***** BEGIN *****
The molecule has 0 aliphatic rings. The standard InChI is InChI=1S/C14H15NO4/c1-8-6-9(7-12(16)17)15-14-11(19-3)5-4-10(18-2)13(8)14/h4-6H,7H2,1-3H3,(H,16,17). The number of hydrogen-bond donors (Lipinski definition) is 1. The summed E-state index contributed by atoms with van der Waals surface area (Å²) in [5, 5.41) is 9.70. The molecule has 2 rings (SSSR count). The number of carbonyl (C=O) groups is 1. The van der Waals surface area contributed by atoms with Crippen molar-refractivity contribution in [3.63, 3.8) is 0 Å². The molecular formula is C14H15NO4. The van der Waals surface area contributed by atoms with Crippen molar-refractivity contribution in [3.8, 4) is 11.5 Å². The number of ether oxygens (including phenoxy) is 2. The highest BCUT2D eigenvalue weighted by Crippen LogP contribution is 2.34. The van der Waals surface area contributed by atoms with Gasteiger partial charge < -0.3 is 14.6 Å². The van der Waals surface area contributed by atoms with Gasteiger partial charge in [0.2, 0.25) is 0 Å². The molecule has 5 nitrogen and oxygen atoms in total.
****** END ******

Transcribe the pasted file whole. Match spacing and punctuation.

The molecule has 0 aliphatic rings. The standard InChI is InChI=1S/C14H15NO4/c1-8-6-9(7-12(16)17)15-14-11(19-3)5-4-10(18-2)13(8)14/h4-6H,7H2,1-3H3,(H,16,17). The number of hydrogen-bond donors (Lipinski definition) is 1. The summed E-state index contributed by atoms with van der Waals surface area (Å²) in [5, 5.41) is 9.70. The molecule has 2 rings (SSSR count). The number of carbonyl (C=O) groups is 1. The van der Waals surface area contributed by atoms with Crippen molar-refractivity contribution in [3.63, 3.8) is 0 Å². The molecular formula is C14H15NO4. The van der Waals surface area contributed by atoms with Crippen molar-refractivity contribution in [3.8, 4) is 11.5 Å². The number of ether oxygens (including phenoxy) is 2. The highest BCUT2D eigenvalue weighted by Crippen LogP contribution is 2.34. The van der Waals surface area contributed by atoms with Gasteiger partial charge < -0.3 is 14.6 Å². The van der Waals surface area contributed by atoms with Gasteiger partial charge in [0.2, 0.25) is 0 Å². The molecule has 5 nitrogen and oxygen atoms in total.